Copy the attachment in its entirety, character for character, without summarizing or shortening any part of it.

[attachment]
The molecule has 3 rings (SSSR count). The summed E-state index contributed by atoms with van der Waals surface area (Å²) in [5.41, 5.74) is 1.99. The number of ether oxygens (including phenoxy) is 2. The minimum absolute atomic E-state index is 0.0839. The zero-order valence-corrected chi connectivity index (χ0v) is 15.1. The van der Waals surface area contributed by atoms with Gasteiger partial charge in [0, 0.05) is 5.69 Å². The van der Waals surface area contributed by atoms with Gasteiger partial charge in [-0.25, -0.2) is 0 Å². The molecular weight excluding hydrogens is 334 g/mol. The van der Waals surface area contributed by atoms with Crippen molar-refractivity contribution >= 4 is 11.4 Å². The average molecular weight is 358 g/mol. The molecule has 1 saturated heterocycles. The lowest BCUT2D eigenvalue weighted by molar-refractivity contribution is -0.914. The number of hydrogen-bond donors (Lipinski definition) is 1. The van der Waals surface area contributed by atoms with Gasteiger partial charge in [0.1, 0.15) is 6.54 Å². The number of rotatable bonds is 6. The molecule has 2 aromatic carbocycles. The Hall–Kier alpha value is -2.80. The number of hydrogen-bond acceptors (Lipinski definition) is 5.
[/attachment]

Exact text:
The molecule has 3 rings (SSSR count). The summed E-state index contributed by atoms with van der Waals surface area (Å²) in [5.41, 5.74) is 1.99. The number of ether oxygens (including phenoxy) is 2. The minimum absolute atomic E-state index is 0.0839. The zero-order valence-corrected chi connectivity index (χ0v) is 15.1. The van der Waals surface area contributed by atoms with Gasteiger partial charge in [0, 0.05) is 5.69 Å². The van der Waals surface area contributed by atoms with Gasteiger partial charge in [-0.25, -0.2) is 0 Å². The molecular weight excluding hydrogens is 334 g/mol. The van der Waals surface area contributed by atoms with Crippen molar-refractivity contribution >= 4 is 11.4 Å². The average molecular weight is 358 g/mol. The molecule has 1 saturated heterocycles. The lowest BCUT2D eigenvalue weighted by molar-refractivity contribution is -0.914. The number of hydrogen-bond donors (Lipinski definition) is 1. The van der Waals surface area contributed by atoms with Gasteiger partial charge in [0.1, 0.15) is 6.54 Å². The number of rotatable bonds is 6. The molecule has 2 aromatic carbocycles. The Hall–Kier alpha value is -2.80. The number of hydrogen-bond acceptors (Lipinski definition) is 5.